• In this day and age, with the current laws on our books, the fact that he hasn't really done anything to get sued for doesn't mean they won't sue him.
    • by gmack (197796) <[gmack] [at] [innerfire.net]> on Tuesday July 06, 2004 @09:02AM (#9620430) Homepage Journal
      "About half the people in this program barely know how to turn on a computer, so we need to start with the very basics. The Cisco curriculum and texts assume a certain level of knowledge."

      I'm not so sure this is the best idea hes dumbed down the manual to make room for the computer illiterate.. shoehorning students with no technical background into a network administration course seems like a bit of a waste.

      There is a lot to be said for having a sepperate class to teach the basics.

      • Me (Score:3, Interesting)

        by simpl3x (238301)
        I'm a designer, with some technical inclination, and frankly unless I'm engineering mission critical software, most of the concepts are not that difficult. Do this to open port xxx! So, when I needed to look at my IP Sec to understand how it needed to be programed without paying uunet to do it, I looked around for materials. There wasn't much as far as tutorials go, and uunet did do it for free anyway, but it was mostly just lines of "open port xxx." Oooh, punching holes in a firewall. But that saved me a g
      • That's actually a bit of a misquote...the people who come here are expected to know their way around a desktop and the internet...those are both very vital skills to succeed. We do tell them to go take the entire AS degree plan too...the A+, MCP, 2 courses in Linux, the CCNA and the CCNP (plus gen ed stuff)...Matt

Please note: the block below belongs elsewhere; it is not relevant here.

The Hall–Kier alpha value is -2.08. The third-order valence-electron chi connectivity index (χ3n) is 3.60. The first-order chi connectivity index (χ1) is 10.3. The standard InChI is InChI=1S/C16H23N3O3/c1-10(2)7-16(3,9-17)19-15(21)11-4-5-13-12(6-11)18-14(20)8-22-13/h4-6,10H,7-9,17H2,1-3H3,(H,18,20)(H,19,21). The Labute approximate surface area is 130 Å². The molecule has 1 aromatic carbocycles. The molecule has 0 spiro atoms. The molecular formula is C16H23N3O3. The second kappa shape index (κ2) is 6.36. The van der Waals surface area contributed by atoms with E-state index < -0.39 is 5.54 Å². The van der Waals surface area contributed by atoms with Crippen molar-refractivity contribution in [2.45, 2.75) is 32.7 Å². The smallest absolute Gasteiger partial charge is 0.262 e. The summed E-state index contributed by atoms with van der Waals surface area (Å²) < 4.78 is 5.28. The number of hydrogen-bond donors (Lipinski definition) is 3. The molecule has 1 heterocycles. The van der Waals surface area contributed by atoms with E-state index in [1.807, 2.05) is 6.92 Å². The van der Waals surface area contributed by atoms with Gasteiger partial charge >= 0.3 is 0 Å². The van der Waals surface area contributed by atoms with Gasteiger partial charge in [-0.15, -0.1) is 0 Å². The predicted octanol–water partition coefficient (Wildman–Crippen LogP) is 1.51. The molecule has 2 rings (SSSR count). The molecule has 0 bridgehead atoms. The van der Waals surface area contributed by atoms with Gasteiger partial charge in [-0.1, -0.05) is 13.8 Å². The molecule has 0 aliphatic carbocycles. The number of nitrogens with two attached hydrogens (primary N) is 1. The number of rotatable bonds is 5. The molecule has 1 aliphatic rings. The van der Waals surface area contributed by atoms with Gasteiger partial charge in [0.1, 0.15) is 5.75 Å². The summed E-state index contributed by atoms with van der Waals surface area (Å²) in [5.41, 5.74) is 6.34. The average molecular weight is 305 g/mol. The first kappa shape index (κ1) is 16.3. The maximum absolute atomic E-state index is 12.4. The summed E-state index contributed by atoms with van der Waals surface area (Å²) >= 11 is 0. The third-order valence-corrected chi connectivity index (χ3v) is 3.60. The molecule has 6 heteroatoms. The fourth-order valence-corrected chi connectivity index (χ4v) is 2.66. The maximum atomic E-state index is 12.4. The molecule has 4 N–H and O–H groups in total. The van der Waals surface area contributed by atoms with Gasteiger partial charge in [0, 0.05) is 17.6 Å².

• Cisco was obviously not responsive to him, so he goes out and does it on his own

      Not responsive in what way? In not publishing the CCNA coursework for free? This is not some revolutionary text where none ever existed, it's a CCNA study manual. There are literally dozens of these, from every technical publishing house known to man, including Cisco Press. His is just cheaper than the others.

      I don't get what Cisco is supposed to be contrite about. They publish and print textbooks for courses they design. Th

    • by BigBir3d (454486) on Tuesday July 06, 2004 @09:28AM (#9620599) Journal
      RTFA:

      <quote>Before publishing the book on his own, Basham said he had contacted Cisco Press about publishing it, but it wasn't interested. After his free book appeared online last week, however, the company contacted him via e-mail requesting a meeting to discuss the program at St. Petersburg College.

      Company spokeswoman Goodwin said that Cisco is always looking for ways to improve the program.

      She said that although instructors are required to teach the Cisco Academy curriculum, they are welcome to supplement it as necessary. She also emphasized that none of the Cisco Academy students are required to buy any of the textbooks from Cisco.

      "Cisco has a long-standing relationship with St. Petersburg College," she said. "And we have a process-oriented quality assurance program with the (Cisco) Academy where we work collaboratively with institutions to solicit feedback. We are continually making improvements based on customer needs."</quote>

      Cisco obviously thinks this is as cool as most of us think it is.
    • by amaffew (794407) on Tuesday July 06, 2004 @09:58AM (#9620872)